Dilgo Khyentse Rinpoche once encouraged his students to pursue dharma teachings as much as possible because he felt that “dharma wealth” is the only kind of wealth worth having. I agree, and yet sometimes I ask myself why is striving to gain dharma teachings less a sign of discontentment and greed, than any other object I might chase after?
Part One of Dzongsar Jamyang Khyentse’s new book, “Not for Happiness”
deals with this question head on, with a clarity and ruthless honesty
rarely found in many dharma books. In addition to being a beloved and
highly respected Tibetan Buddhist teacher, he is also a filmmaker,
writer, and brave commentator on modern life.
The title of Khyentse’s new book says it all—the dharma is not meant
to be a path to happiness. Sorry… I know most western practitioners
think they sit on the cushion to achieve happiness, but that is a
misinterpretation of the Buddha’s awakening. Cessation of suffering does
not equal happiness. Cessation of suffering equals freedom from the
incessant human pursuit of pleasure and unending flight from pain. Hope
and fear rule our lives and are deeply woven throughout the fabric of
all our thoughts, emotions, and actions. This is the main cause of all
our suffering. And the Buddha was clear, dharma is the only path to
directly know that cause and free the psyche from its tyranny.
In light of that truth, chasing after dharma teachings is different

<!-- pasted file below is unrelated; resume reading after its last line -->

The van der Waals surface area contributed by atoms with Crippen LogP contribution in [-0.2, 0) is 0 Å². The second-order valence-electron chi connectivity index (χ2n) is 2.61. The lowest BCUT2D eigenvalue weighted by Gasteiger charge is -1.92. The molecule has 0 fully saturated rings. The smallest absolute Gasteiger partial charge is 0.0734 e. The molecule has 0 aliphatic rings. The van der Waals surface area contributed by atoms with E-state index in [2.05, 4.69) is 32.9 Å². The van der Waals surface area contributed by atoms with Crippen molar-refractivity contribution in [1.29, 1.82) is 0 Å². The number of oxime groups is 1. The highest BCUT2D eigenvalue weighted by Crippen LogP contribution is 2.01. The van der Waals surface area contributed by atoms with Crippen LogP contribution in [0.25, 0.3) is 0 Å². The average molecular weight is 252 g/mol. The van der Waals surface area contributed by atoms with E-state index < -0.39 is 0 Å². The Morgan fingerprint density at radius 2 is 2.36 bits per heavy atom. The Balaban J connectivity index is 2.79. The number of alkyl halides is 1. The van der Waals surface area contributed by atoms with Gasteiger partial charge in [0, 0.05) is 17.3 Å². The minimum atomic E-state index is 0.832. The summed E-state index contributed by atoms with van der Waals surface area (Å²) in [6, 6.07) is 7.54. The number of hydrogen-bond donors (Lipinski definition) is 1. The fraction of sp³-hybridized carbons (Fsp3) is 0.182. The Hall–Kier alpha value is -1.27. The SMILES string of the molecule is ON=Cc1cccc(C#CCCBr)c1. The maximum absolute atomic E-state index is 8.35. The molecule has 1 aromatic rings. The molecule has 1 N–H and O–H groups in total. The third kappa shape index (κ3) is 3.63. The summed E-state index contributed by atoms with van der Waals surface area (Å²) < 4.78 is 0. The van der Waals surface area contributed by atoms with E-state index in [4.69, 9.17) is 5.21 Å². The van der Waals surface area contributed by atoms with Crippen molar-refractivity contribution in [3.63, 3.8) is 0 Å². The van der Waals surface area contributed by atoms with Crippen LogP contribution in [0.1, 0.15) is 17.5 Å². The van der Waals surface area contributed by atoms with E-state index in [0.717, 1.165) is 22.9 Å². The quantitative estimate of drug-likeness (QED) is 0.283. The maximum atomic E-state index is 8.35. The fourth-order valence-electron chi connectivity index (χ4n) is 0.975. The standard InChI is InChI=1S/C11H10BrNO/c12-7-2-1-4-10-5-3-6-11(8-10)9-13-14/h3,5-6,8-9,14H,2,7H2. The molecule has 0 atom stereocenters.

from striving for objects of happiness, because when we truly pursue the
dharma as a path to cessation, we are required to embrace one big truth
and three difficult principles. The big truth is, none of this is
permanent or ultimately real and all egoic perception is deluded and
false. It is our duty to clear the doors of perception of all
obscurations and recognize unbounded awareness, our true nature. The
three principles are discipline (in life and in meditation),
selflessness, and wisdom—all of which are hard to apply because they
require mindful attentiveness to the continual presence of habitual
approach and avoidance. Buddhism is not easy. Well, I take that back,
there are forms of easy Buddhism in the East and the West. Pray at a
certain temple for health, wealth, and good rebirth, then toss some
coins, ring a bell, and salvation is yours! Or go to a meditation group
or sangha once a week and then live in whatever way suits you the rest
of the week.
Practicing the dharma takes courage and a commitment to something
greater than personal or even collective happiness. Freedom is not
happiness; it is equanimity and contentment. And equanimity and
contentment include all experiences; good and bad. Freedom from
suffering means the psyche views all phenomena as just phenomena,
including the illusory self that once clung to hope and fear as real and
true. So gather as much dharma teachings as possible, and pursue your
dharma practice for the true freedom of all beings everywhere.